CSI Technology Has More Applications Than Mere Fingerprint Scans the In Real World

Video: CSI Technology DESI Animation

Lee Rannals for redOrbit.com – Your Universe Online

While most television shows create fictional scientific advancements, one cool technology seen on CSI and CSI: Miami could have other practical real world applications.

A scientist reported at the 244th National Meeting & Exposition of the American Chemical Society, in which redOrbit is attending, that instant fingerprint analysis has the potential to help during brain surgery and chemotherapy.

The “desorption electrospray ionization” mass spectrometer (DESI) has been featured on CSI and CSI: Miami as a tool used to analyze fingerprints. However, the instrument is able to do more than the popular television series implies.

Graham Cooks, Ph.D., a Purdue university professor who led the research team, said he and his students have been able to carry it into grocery stores and use it to detect pesticides and microorganisms on fruits and vegetables.

Also, the scientist said his team was able to identify biomarkers for prostate cancer, and detect melamine, which is a toxic substance that showed up in infant formulas in China in 2008, and in pet food in the U.S. in 2007.

Cooks told reporters at the conference that the really important example DESI is able to be used to try and identify the disease state of human tissue.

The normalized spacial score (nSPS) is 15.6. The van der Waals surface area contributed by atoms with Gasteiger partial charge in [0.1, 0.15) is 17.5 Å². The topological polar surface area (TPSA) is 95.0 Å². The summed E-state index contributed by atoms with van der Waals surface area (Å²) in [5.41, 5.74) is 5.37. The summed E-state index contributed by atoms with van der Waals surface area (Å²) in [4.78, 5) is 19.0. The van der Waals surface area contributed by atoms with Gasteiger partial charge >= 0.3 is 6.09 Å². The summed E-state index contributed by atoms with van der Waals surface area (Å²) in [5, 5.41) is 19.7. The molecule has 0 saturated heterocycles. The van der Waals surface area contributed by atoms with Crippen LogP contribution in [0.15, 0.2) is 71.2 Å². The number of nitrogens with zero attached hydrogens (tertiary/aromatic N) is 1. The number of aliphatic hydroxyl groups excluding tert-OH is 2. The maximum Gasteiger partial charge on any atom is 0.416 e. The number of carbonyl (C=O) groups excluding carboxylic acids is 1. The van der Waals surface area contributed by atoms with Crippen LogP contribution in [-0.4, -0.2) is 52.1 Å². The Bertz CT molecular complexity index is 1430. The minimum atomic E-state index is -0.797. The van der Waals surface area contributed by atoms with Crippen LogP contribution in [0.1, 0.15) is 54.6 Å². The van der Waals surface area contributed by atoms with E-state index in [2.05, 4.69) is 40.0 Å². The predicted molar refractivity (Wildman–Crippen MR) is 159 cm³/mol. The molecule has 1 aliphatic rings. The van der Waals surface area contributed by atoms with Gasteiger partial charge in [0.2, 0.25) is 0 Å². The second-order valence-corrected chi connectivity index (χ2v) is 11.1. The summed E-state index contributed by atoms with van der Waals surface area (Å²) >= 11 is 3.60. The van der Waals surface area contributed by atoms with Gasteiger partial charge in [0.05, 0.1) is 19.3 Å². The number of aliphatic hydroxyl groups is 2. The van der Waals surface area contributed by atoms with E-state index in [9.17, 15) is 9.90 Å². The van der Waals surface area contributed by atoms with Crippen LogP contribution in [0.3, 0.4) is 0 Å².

There are over 125 types of brain tumors, and they are very difficult to distinguish. In fact, Cooks said even pathologists don’t necessarily agree on every reading. Every year, there are nearly 23,000 new cases of brain tumors, and it causes 13,700 deaths a year.

“The main treatment for a brain tumor is surgery, so you want to get that right so you don’t have to go back again,” Cooks said during the press conference.

The way DESI could help out is by looking at a sample of a brain tissue, and analyzing the information provided on a 3D scale, including mass, intensity and position.

Cooks said DESI looks at individual ions, and then a computer is trained to recognize certain patterns of the tissue sample, then look at unknown tissues and determine whether or not there is a particular tumor to see all density, grade, and type.

When asked if this new utilization of the tool will help lower costs, Cooks said that although new technology generally raises costs, it could ultimately lead to more effective diagnosis and treatments which could actually bring down a medical bill.

He said that DESI would not be replacing medical instruments already in use, but will be complimenting them.

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